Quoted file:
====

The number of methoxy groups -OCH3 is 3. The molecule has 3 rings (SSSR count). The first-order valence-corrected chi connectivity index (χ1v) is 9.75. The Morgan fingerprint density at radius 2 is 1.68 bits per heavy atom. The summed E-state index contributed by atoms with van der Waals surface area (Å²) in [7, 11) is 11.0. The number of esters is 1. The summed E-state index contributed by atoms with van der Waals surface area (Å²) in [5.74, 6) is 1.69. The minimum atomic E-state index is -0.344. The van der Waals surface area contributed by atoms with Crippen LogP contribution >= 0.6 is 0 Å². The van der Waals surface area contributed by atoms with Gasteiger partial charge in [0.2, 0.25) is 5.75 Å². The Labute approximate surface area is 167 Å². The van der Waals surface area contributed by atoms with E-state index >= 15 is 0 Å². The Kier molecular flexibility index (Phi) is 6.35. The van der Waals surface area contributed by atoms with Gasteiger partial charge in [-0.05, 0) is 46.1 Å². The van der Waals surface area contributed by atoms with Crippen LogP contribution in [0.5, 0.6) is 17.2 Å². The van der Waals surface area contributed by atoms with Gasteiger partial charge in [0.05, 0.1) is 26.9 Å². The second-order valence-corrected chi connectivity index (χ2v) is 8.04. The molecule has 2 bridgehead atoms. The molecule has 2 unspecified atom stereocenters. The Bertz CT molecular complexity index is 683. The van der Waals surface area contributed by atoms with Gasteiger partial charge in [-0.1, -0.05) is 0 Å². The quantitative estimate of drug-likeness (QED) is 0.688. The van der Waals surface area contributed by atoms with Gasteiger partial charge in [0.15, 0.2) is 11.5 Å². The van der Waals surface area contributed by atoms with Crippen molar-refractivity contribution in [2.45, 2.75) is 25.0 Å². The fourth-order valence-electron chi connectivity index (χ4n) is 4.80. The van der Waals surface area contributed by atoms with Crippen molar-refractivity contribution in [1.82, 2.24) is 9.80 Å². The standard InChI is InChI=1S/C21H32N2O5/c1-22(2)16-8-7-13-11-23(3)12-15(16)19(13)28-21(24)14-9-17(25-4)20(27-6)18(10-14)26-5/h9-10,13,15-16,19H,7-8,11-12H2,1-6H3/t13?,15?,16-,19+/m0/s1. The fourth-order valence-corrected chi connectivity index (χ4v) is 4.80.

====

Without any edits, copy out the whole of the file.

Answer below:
The number of methoxy groups -OCH3 is 3. The molecule has 3 rings (SSSR count). The first-order valence-corrected chi connectivity index (χ1v) is 9.75. The Morgan fingerprint density at radius 2 is 1.68 bits per heavy atom. The summed E-state index contributed by atoms with van der Waals surface area (Å²) in [7, 11) is 11.0. The number of esters is 1. The summed E-state index contributed by atoms with van der Waals surface area (Å²) in [5.74, 6) is 1.69. The minimum atomic E-state index is -0.344. The van der Waals surface area contributed by atoms with Crippen LogP contribution >= 0.6 is 0 Å². The van der Waals surface area contributed by atoms with Gasteiger partial charge in [0.2, 0.25) is 5.75 Å². The Labute approximate surface area is 167 Å². The van der Waals surface area contributed by atoms with E-state index >= 15 is 0 Å². The Kier molecular flexibility index (Phi) is 6.35. The van der Waals surface area contributed by atoms with Gasteiger partial charge in [-0.05, 0) is 46.1 Å². The van der Waals surface area contributed by atoms with Crippen LogP contribution in [0.5, 0.6) is 17.2 Å². The van der Waals surface area contributed by atoms with Gasteiger partial charge in [0.05, 0.1) is 26.9 Å². The second-order valence-corrected chi connectivity index (χ2v) is 8.04. The molecule has 2 bridgehead atoms. The molecule has 2 unspecified atom stereocenters. The Bertz CT molecular complexity index is 683. The van der Waals surface area contributed by atoms with Gasteiger partial charge in [-0.1, -0.05) is 0 Å². The quantitative estimate of drug-likeness (QED) is 0.688. The van der Waals surface area contributed by atoms with Gasteiger partial charge in [0.15, 0.2) is 11.5 Å². The van der Waals surface area contributed by atoms with Crippen molar-refractivity contribution in [2.45, 2.75) is 25.0 Å². The fourth-order valence-electron chi connectivity index (χ4n) is 4.80. The van der Waals surface area contributed by atoms with Crippen molar-refractivity contribution in [1.82, 2.24) is 9.80 Å². The standard InChI is InChI=1S/C21H32N2O5/c1-22(2)16-8-7-13-11-23(3)12-15(16)19(13)28-21(24)14-9-17(25-4)20(27-6)18(10-14)26-5/h9-10,13,15-16,19H,7-8,11-12H2,1-6H3/t13?,15?,16-,19+/m0/s1. The fourth-order valence-corrected chi connectivity index (χ4v) is 4.80.